Started to research the eero Wifi system today after a tech buddy’s endorsement this past week. My wife and I would love to saturate our 3500 sq ft home with 5ghz Wifi signal, instead of our remote spaces only getting the 2.4ghz, and the eero super-simple setup and mesh networking seems VERY intriguing.
The eero system is described by the company as “self-healing” because it “phones home” to their servers to update as it learns from other people’s installations. Amazon reviews were glowing and my wife was excited, but I said I had to research their security model before buying.
After poking around a bit I then read this post by a guy I follow Brian Krebs (he’s the guy that broke the Target breach story) and he seems convinced. But reading what the CEO said in Brian’s interview with him, and people in the comments, confirmed my suspicion: eero uses public key cryptography but *eero* holds the key. That means they would be able to gain full access to our internal LAN (and all devices on our network) or be compelled to hand over the key for access by who-knows-whom.
Guess we’ll pass.
My GOD am I ever weary of the scumbags who invest their time, energy and effort in acting like script-kiddies attacking WordPress sites. It’s exploded in the last few weeks and, once again, the lion’s share of attacks are coming from that haven for black-hat hacker wannabees, OVH in France.
Over three years ago I wrote, “Brute Force Attacks Coming From OVH in France” after I’d reached out to Octave Klaba the “founder, chairman and cto” of OVH. He didn’t care then and I’m certain he won’t care now, but you’ve got to check out this stream of attacks today in less than a minute to see why I’m so agitated:
Again, Klaba made it very clear to me all those years ago that he could care less about online abuse like this which is why I’ve redirected all the standard URLs for these attempts so they go to Interpol. Maybe some Interpol sysadmin will wonder why they’re now receiving so much traffic from OVH and at least make an inquiry. This shit has to stop.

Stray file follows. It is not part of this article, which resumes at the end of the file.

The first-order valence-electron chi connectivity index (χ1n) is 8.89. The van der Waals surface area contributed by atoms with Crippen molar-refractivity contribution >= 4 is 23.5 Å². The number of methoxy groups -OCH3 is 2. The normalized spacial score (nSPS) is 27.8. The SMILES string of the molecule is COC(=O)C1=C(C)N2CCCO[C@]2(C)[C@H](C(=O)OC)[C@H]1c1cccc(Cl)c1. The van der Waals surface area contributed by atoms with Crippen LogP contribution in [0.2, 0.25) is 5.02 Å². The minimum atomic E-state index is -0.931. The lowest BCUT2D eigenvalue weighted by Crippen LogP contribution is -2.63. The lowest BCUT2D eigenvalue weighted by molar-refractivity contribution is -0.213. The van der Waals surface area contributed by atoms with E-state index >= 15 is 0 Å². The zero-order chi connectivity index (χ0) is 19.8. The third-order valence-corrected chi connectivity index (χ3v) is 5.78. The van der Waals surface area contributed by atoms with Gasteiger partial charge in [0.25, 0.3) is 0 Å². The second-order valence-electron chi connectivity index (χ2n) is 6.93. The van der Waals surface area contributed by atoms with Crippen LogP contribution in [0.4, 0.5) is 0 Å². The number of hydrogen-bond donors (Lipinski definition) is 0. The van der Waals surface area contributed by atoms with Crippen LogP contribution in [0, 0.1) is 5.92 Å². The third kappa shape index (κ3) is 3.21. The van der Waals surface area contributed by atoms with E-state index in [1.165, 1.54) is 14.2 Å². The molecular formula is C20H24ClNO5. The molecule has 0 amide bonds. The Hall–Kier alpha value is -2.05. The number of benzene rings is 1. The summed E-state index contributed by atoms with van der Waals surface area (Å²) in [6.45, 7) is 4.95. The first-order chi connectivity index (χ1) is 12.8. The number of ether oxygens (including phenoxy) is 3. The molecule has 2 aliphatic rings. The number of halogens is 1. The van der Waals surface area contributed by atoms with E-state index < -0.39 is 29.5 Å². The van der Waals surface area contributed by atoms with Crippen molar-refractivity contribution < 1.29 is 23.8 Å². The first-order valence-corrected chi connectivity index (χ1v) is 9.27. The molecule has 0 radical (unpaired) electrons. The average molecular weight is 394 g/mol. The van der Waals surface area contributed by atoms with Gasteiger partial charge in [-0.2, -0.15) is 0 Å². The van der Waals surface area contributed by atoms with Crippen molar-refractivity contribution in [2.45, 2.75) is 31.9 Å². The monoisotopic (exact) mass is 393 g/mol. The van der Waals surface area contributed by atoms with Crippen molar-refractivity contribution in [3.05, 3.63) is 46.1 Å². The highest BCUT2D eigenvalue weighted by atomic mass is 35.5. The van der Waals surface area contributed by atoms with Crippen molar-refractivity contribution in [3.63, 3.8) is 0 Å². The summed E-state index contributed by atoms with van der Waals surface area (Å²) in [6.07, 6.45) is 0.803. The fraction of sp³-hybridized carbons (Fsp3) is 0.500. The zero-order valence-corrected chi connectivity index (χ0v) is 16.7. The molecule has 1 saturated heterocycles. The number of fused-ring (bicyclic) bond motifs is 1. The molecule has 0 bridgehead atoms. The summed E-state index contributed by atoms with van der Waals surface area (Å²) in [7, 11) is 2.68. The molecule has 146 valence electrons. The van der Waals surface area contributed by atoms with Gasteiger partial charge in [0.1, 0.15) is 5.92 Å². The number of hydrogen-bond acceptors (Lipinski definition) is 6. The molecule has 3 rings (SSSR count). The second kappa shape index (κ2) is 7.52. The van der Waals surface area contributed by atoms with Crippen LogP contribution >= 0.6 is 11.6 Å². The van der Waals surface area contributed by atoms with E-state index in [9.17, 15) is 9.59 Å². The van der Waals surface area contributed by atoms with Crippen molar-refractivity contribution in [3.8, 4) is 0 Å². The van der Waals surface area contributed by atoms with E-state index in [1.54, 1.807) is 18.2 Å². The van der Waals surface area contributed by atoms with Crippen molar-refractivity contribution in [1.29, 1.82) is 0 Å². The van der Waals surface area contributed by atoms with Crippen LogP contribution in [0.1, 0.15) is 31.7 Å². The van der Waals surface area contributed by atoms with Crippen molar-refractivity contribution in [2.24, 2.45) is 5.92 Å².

When it comes to computers and digital devices, it’s often tough to see how things evolved unless you were living through it. This video, on YouTube but also where I originally found it at the Internet Archive of a Computer Chronicles show from Macworld 1989, will give you a sense of how tiny, incremental changes were big news at an event like this one.
The new “030” chip (the processor in a new Mac SE/30) to “accelerator cards” to “color output” was that big news which, watching this video now, seems like a big snooze! It does, however, show how tiny incremental changes led to where we are today.
While I wasn’t at this particular Macworld (I was at several both before and after this one) it was an exciting event and the show was packed with vendors who sold lots of gear to go with the Macintosh.
A review of the annual west coast Macintosh trade show from San Francisco’s Moscone Convention Center.
Guests: Charlie Jackson, Silicon Beach; Roy Endres, Multi-Ad Creator; John Warnock, Adobe Systems; Brian Welter, Altsys
Products/Demos: Claris MacWrite II; Silicon Beach Supercard; Texas Instruments Action!Tektronix Quick Inkjet; Kodak Color Video Printer; Thunderware Lightning Scan; Dove Marathon 030/SETPS Smartcard ADBMicrotech R45 Cartridge Drive; Ricoh Erasable Optical Drive; Activision Manhole; Nexsys Gas Plasma Display; Berkeley Systems Outspoken